Get starstruck under Jasper’s dark skies
Story by Rod Charles
Vacay.ca Deputy Editor
JASPER, ALBERTA — It was Friday at the Dark Sky Festival in Jasper and sadly things weren’t looking “up.”
A light, thin sticky rain had been falling all day. It was chilly, which isn’t unexpected but of greater concern was the persistent layer of cloud cover that hung above the region like a grey, wet blanket. In such conditions you can’t even see the top of the surrounding Rocky Mountains, let alone the stars.
Which, of course, was the point of this festival.
Due to light pollution, the stars are one thing you’re not going to see clearly if you live in a large city. Light pollution occurs because the lights in an urban area are so bright, it obstructs the view of the stars for most people living in cities. This means most people living in populated areas only see the very brightest stars and little else.
Canada’s newest dark sky preserve
That’s not an issue in a place like Jasper, though, and that’s the reason why on March 11, 2011 this town 287 kilometres northwest of the tourist hot spot of Banff was officially designated Canada’s newest — and the world’s largest (11,228km2) — dark sky preserve by the Royal Astronomical Society of Canada. To recognize this achievement the locals have been promoting the Dark Sky Festival, an event that’s as much a celebration of the universe as it is an appreciation of nature and an attempt to understand the impact humans are having on the planet.
Helping people comprehend the universe is one thing that Bob McDonald, host of CBC’s “Quirks and Quarks” and festival guest speaker, does best. McDonald said that when you look up at a dark sky like you see in Jasper you really get a sense of how vast the universe is and what a small part in it we actually play.
“I think that’s an important lesson when you look at the dark skies, like we are in Jasper,” said McDonald. “You see that the earth is only one planet of a family of planets going around one star, that’s part of a huge galaxy that’s rotating through space, and that galaxy is only one of billions of other galaxies out there in an expanding universe, and even though we’re tiny, we know that. And that’s profound that we know our place.”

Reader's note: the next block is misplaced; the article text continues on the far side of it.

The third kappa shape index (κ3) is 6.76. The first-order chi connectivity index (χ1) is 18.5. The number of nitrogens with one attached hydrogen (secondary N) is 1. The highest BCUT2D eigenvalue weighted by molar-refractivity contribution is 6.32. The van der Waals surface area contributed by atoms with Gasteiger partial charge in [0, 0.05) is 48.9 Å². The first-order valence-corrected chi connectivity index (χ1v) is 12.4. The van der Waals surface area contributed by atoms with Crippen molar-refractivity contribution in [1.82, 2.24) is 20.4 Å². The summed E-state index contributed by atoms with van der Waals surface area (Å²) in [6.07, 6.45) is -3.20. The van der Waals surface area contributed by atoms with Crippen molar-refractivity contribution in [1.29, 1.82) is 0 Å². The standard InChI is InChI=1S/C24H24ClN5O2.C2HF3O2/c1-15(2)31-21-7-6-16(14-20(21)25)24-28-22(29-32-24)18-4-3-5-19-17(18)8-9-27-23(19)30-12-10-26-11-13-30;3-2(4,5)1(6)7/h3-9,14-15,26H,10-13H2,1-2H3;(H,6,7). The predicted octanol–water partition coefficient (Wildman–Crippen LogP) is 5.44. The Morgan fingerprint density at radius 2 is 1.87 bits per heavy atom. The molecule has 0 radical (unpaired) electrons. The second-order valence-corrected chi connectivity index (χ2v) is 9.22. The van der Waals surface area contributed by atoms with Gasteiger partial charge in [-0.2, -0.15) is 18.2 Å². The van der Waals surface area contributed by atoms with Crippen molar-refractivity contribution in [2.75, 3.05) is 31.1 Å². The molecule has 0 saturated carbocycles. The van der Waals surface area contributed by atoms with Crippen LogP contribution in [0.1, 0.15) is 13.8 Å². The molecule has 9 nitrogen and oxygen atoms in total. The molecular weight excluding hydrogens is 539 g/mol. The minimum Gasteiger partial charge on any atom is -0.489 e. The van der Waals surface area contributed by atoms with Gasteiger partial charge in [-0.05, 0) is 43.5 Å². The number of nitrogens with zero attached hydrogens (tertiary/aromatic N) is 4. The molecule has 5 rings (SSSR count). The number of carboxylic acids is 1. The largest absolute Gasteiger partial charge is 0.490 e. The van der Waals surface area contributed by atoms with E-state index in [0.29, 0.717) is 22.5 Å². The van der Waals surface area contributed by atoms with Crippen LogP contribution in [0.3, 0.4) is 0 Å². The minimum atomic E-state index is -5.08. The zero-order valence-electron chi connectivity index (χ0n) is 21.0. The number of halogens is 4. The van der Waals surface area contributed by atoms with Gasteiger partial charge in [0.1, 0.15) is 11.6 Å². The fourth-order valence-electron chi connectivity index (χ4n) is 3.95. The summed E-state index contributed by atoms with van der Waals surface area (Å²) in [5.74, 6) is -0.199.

Be an astronomer in Jasper
It’s fair to say that I’m not even an amateur astronomist. But that doesn’t matter — you don’t have to be one to appreciate just how black dark this corner of Alberta gets. There was no light pollution where I grew up, so getting a good look at the stars was never really an issue. That changed when I moved into the big city of Toronto, where light pollution is real and intense.
But with great leaps in our understanding of the universe with technological advances such as the Hubble Telescope, humanity has been treated to knowledge about stars, planets, black holes, galaxies and nebulas that we have never had before. So to say I was keen to get to Jasper and sit under the stars with seasoned astronomers is an understatement.
The festival featured several very informative, educational, as well as kid-friendly events like the rocket launch and portable planetarium. And renowned astral photographer Yuichi Takasaka, who has seen his incredible work published all over the world, gave amateur and professional shutterbugs pointers on how to get great pictures of the night sky.
Peter McMahon is a space journalist who originally suggested that Jasper become a dark sky preserve. He explained what makes a dark sky preserve successful are facilities and infrastructure, but equally important is community support: Are there educational workshops related to dark skies and the study of the stars? And are there experts and amateurs who can point out galaxies, constellations and deep space objects?